Migrating a vSphere Content Library

VMWare doesn’t have an option to migrate or copy a Content Library to a new one. I’ve seen other work arounds that involve subscribing and copying files, etc. But I wanted something a bit more straightforward.

I was surprised when I couldn’t find a script online that involved exporting the content from an existing library and then importing into a new one. There were some scripts that did the import, but not export.

Instead of spending a lot of manually downloading everything, I created a script that will export ISOs and OVFs from an existing Content Library. It puts them on a designated local directory and when complete, it uploads them to your new Content Library. Simple enough.

Anyways, I created a GitHub repo and put the script out there.

You can find it here: Migrate VMWare vSphere Content Library

Update: I found that you will want to specify the -ItemType in lowercase (‘ovf’ or ‘iso’). It will upload and show up in the main CL view if you use uppercase… but will not show up when attempting to use them browsing from a host or VM.

Batch and Powershell sleep commands

Sometimes when creating a script, you may need the script to wait or sleep for a certain period of time.

Batch Scripts:

If you search the interwebs, you will find a lot of workarounds that involve pinging a network address for a certain number of times. While this gets the job done, it isn’t necessarily the most straightforward way.

Luckily, there is another command that allows you to specify a wait time in seconds. This command is called timeout, which is something you are probably familiar with if you have kids. It does exactly what it sounds like, it sits there and waits for the number of seconds you specify. Or if you want the Microsoft definition: This utility accepts a timeout parameter to wait for the specified time period (in seconds) or until any key is pressed. It also accepts a parameter to ignore the key press.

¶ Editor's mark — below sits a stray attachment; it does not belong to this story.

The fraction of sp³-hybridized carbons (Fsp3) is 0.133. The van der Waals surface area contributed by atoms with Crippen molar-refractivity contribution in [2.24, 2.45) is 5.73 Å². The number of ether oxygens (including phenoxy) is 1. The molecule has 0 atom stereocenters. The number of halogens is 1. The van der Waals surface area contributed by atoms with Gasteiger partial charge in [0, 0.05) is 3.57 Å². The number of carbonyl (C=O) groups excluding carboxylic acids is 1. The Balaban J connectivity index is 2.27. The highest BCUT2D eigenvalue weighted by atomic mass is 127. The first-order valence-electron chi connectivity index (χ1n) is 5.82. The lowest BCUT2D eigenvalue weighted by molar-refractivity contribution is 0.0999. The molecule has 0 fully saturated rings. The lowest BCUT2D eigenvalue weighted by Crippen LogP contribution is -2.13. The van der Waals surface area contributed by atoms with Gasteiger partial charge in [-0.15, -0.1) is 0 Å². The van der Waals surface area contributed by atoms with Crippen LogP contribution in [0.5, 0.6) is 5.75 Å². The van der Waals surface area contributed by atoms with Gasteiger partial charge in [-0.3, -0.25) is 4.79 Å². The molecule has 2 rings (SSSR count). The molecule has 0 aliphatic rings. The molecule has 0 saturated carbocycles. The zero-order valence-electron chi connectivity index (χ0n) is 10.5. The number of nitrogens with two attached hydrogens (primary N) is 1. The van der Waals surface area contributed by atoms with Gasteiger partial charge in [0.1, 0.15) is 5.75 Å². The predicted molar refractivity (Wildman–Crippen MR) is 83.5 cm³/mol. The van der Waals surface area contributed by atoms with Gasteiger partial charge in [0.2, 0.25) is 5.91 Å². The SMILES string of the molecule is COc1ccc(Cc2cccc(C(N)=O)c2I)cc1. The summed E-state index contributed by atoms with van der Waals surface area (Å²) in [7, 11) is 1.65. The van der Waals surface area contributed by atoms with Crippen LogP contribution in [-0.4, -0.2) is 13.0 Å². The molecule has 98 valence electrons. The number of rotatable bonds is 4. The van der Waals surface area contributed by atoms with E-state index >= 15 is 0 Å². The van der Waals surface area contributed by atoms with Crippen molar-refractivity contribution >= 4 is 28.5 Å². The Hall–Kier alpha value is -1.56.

According to Microsoft, the command applies To: Windows 7, Windows 8, Windows Server 2000, Windows Server 2003, Windows Server 2003 R2, Windows Server 2008, Windows Server 2008 R2, Windows Server 2012, Windows Vista, Windows XP.

So I am curious why this isn’t more widely used.


Although you can use the same command with PowerShell, you may want to take advantage of a new command called Start-Sleep. The Start-Sleep cmdlet suspends the activity in a script or session for the specified period of time. You can use it for many tasks, such as waiting for an operation to complete or pausing before repeating an operation.

Find more on these commands here: